Thursday, June 3, 2021


To watch A Quiet Place Part II is to realize that the premise behind A Quiet Place had only about enough to sustain that movie’s run time. The novelty of monsters attracted to sound — hence the title — ravaging the world and a tight focus on the plight of one small family to stay alive by making as little noise as possible did make for an exciting watch. But once you know the solution — and it’s not not the one from Mars Attacks! — the air goes out of the balloon a little. Where do they go next? Well, this time the surviving members of the family carry their monster repellent as they try to find a new safe place, but it only works when the plot allows it. But that’s really the answer to why anything happens in this sequel. The whole thing ends up an exercise in decisions made simply to extend the suspense. Why do they stop at the hideout of a lonely Cillian Murphy? To make us wonder if he’s trustworthy. (They don’t even know his 28 Days Later post-apocalyptic bona fides.) Why do they split up? The better to cross-cut between two, and sometimes three, little missions. Why do they need to go to a place to get a thing to another thing? To try to save their little corner of the world, of course. It’s what dad would want, the daughter says. Fair enough.

That this flimsy construction works at all has to be a tribute to director John Krasinski (here taking over scripting duties as well, in his spare time when not living on screen but for one extended flashback). He proves a perfectly fine button-pusher of a filmmaker, stringing his characters and his audience along through one moderately effective suspense sequence after the next. There is nothing else to it. (There was nothing else about the first one either, although I do enjoy Wesley Morris’ take that it’s a horror movie about White fears of cancel culture, ha ha.) Here there’s a baby in a box and oxygen dipping. There’s the son (Noah Jupe) with his leg in a bear trap. There’s a deaf girl (Millicent Simmonds) off on her own. There’s the looming threat of nasty others lurking somewhere out there. Maybe they’re by a crashed train or an abandoned boat. And there are those monsters, too, sometimes stalking unnoticed in the background of one of the film’s handsome longer takes. It’s all too elemental to entirely ignore. Of course you don’t want a slimy thing bursting out and chomping on the sweet kids doing their earnest best to play notes between scared silly and steely resolve. Giving the movie over to them, with Emily Blunt and Murphy playing support is a smart move. They’re easy to care about, and Krasinski knows how to play the child-in-danger card mercilessly.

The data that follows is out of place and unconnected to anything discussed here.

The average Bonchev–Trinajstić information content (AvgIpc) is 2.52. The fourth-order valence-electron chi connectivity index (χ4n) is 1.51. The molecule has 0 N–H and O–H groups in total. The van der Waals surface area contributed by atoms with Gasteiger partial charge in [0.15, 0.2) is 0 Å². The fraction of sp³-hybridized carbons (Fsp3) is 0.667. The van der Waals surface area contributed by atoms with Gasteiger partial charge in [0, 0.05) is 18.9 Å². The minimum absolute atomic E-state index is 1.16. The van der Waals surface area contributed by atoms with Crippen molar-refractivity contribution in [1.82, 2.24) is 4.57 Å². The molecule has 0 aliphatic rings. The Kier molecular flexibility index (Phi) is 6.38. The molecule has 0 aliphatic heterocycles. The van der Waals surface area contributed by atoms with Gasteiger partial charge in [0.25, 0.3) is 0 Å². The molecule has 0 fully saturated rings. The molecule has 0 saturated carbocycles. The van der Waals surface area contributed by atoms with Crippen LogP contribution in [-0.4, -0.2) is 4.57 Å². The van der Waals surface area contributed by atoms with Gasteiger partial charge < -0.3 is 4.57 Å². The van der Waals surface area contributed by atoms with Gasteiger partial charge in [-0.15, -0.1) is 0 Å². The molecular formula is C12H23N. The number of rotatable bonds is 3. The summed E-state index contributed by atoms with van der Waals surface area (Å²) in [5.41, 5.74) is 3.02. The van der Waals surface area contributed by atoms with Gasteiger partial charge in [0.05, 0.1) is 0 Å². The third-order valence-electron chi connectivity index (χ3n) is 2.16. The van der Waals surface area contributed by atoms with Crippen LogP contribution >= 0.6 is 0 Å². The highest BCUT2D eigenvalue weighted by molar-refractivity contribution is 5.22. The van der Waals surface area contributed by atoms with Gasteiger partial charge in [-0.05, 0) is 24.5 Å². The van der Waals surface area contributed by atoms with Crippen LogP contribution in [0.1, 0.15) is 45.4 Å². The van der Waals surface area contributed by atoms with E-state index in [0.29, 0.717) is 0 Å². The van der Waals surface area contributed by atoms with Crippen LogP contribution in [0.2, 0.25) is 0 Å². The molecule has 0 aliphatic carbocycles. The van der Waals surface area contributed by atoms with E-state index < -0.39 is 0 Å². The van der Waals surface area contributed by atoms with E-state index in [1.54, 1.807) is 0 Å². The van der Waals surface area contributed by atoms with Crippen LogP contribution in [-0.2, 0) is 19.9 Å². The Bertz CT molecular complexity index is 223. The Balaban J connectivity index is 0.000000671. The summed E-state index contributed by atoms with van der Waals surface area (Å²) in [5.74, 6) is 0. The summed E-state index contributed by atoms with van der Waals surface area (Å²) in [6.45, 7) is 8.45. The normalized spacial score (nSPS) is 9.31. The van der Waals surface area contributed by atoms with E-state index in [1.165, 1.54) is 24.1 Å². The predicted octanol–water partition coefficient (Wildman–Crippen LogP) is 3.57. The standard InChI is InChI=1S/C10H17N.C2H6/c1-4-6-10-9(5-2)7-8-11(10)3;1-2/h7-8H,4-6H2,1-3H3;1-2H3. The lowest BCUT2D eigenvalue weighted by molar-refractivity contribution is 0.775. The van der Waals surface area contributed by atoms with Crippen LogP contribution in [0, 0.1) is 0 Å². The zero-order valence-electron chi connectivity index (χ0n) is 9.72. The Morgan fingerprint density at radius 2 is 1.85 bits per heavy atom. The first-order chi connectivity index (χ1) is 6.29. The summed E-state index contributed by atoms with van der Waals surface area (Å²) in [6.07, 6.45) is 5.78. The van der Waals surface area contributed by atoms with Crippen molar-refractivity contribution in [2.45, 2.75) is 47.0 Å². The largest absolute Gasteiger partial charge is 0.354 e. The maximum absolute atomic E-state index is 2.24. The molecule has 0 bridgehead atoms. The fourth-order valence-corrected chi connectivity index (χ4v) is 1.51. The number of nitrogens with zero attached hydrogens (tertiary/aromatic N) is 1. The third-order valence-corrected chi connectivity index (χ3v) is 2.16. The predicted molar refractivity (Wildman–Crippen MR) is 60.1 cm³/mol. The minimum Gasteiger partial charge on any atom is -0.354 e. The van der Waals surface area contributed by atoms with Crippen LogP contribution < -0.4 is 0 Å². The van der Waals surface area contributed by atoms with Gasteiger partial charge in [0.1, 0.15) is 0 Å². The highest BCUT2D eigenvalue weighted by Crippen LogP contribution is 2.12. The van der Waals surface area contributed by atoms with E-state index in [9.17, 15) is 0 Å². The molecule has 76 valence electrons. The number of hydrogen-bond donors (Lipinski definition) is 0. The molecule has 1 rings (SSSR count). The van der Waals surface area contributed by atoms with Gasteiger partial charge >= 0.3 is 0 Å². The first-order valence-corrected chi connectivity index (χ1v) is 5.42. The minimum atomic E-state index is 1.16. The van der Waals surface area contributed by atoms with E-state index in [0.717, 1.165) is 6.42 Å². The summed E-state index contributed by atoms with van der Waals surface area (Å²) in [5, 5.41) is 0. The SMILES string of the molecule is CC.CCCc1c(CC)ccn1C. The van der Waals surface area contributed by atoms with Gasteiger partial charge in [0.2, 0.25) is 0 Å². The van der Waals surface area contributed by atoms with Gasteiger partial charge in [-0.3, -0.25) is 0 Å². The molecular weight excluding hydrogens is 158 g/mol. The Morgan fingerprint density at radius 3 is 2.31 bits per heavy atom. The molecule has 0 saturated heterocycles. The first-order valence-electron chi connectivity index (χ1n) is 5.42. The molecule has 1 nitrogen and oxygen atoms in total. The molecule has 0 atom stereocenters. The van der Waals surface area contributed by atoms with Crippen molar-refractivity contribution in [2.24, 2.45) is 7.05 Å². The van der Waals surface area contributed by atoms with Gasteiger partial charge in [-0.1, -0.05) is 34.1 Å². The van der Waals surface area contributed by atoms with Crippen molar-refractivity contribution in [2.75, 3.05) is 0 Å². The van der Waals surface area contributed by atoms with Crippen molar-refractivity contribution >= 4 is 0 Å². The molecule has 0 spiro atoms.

There’s real pressure-cooker qualities to the cross-cutting that works up a decent head of steam in the back half, even if I could feel the grinding gears and clunking mechanics moving the pieces into place. Why’s he standing there? Why’d she stop over here? Why can’t he take a few more steps? Why does the monster hear this but not that? To keep the movie going, that’s why! If anything the delay dealt the movie by the pandemic — it was one of the first big movies pushed, due to its spring 2020 date, and now gets to be one of the first big movies welcoming us to something like back to the multiplex — served to make the whole thing marginally more believable. (It also lends the opening flashback to the last normal moments before the monsters arrive a certain poignancy.) After all, it’s a straight-faced slightly-silly thriller about a mysterious critter that’s actually pretty easy to avoid, but people are just out for themselves and not thinking about sharing this information or even using it effectively if they do know. A solution that humanity nonetheless hasn’t figured out how to implement effectively? Yeah, sounds about right.

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